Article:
84. One witness challenged the veracity of these official figures. Christine Lord, mother Andrew Black, who died of vCJD in 2007, stated that there had been a "definite under-reporting of vCJD cases" and provided the Committee with several examples of deaths which she alleges to have been misclassified by the surveillance unit.[271] According to Mrs Lord, "many flexible protocols" are used to diagnose vCJD "and this means that victims can disappear from official stats".[272] Professor Richard Knight, unit director, acknowledged that there was likely to be some accidental under-reporting but denied that cases had been deliberately misclassified, as suggested by Mrs Lord.[273] He explained:

    if you ask any honest surveillance system whether there are any missing cases, there is only one answer: yes. The question is the magnitude of it.[274]

Professor Knight stated that the surveillance unit had done "various things" to try to ascertain that it had "not missed cases" of CJD, including conducting retrospective reviews of death certificates to identify potential instances of disease.[275] He added that CJD cases were classified on the basis of a "diagnostic classification protocol" which had been "published in peer review journals", "presented at a wide variety of scientific meetings" and "discussed endlessly with international colleagues".[276] Thus, while acknowledging that he could not be "absolutely confident" that no cases had been missed, Professor Knight considered it unlikely that there was significant under-reporting and stated that the UK had "as good a surveillance system" as was "practically possible".[277]

85. Other witnesses agreed that deliberate under-reporting was unlikely.[278] However, there was evidence to suggest that some cases might be accidentally overlooked due to misdiagnosis, particularly given the similarities between CJD and other more common forms of dementia. According to Professor Collinge, MRC Prion Unit, "diagnosis of dementia in the elderly is not done well in this country" and, "given the way these people are investigated", a case of either classical or variant CJD could well be misdiagnosed as Alzheimer's disease.[279] Dr Simon Mead, Association of British Neurologists[280], agreed that poor diagnosis of dementia could give rise to "massive under-ascertainment" of CJD in the elderly.[281] Professor Knight stated that the surveillance unit was also interested in whether it was "missing cases in the elderly", particularly of classical forms of CJD, and that it had submitted a proposal to the Department of Health for a study to investigate this matter in more detail.[282] Dame Sally Davies, the Government's Chief Medical Officer, confirmed that there was "some discussion at the moment" as to whether the Government "could and should" fund this proposal.[283]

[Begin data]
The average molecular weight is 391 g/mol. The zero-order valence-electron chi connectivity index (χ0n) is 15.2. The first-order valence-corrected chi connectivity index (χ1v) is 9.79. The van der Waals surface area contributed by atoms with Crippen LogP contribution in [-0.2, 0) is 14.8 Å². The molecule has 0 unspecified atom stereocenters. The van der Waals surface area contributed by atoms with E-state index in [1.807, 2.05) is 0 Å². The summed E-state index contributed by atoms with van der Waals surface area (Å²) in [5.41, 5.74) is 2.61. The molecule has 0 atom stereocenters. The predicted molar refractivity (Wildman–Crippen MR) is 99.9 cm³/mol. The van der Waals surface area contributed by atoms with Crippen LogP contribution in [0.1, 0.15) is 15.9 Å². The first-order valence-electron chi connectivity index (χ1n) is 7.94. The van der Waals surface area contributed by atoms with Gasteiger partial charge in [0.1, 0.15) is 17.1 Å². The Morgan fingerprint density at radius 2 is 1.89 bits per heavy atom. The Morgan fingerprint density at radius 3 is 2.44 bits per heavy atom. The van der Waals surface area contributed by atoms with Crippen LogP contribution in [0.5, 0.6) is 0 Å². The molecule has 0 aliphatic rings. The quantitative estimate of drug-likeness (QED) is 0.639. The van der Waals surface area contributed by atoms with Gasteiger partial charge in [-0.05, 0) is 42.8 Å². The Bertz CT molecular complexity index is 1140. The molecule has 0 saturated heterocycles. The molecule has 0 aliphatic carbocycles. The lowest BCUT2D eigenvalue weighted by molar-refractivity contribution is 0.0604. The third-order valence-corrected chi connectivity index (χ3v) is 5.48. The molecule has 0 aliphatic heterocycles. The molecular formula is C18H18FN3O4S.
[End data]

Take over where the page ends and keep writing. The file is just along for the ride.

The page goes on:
86. Evidence of potential under-reporting is also provided by the so-called "calibration problem"—that is, the discrepancy between the number of transfusion-transmitted cases of vCJD predicted by the available scientific evidence and the actual number of cases recorded in official statistics. In 2011, an analysis conducted by the Department of Health presented a model which attempted to solve the calibration problem.[284] Under this model, assumptions about the likely infectivity of blood and susceptibility to infection of transfusion recipients were varied in order to match the actual number of transfusion-transmitted cases reported by the surveillance unit. The amended assumptions generated by this model were used in the cost-effectiveness analysis performed on ProMetic's prion filtration device. However, according to ProMetic, "making the model fit the observed number of cases could result in a serious under-estimate of the possible future extent" of transfusion-transmitted vCJD.[285] ProMetic added that if the assumed prevalence of prions across the UK population were adjusted to 1 in 2000, as per the recent appendix study findings, then "the number of cases predicted by the model would significantly exceed the actual number of cases reported to date".[286] According to ProMetic, "this raises the question of whether a significant number of vCJD cases are currently being missed".[287]

87. We are confident in the integrity of the National CJD Research and Surveillance Unit and have not seen any evidence to corroborate claims of deliberate under-reporting or misclassification. However, we share our witnesses' concerns that cases could be missed due to misdiagnosis, particularly in the elderly. We recommend that the Government lend its support to research intended to give greater clarity over the causes of atypical dementia in the elderly and, through this, the potential rate of undiagnosed CJD.

214   In this Chapter, the term 'CJD' refers to both classical and variant CJD unless otherwise indicated. Back

215   Parliamentary Office of Science and Technology, vCJD in the future, POSTnote number 171, January 2002 Back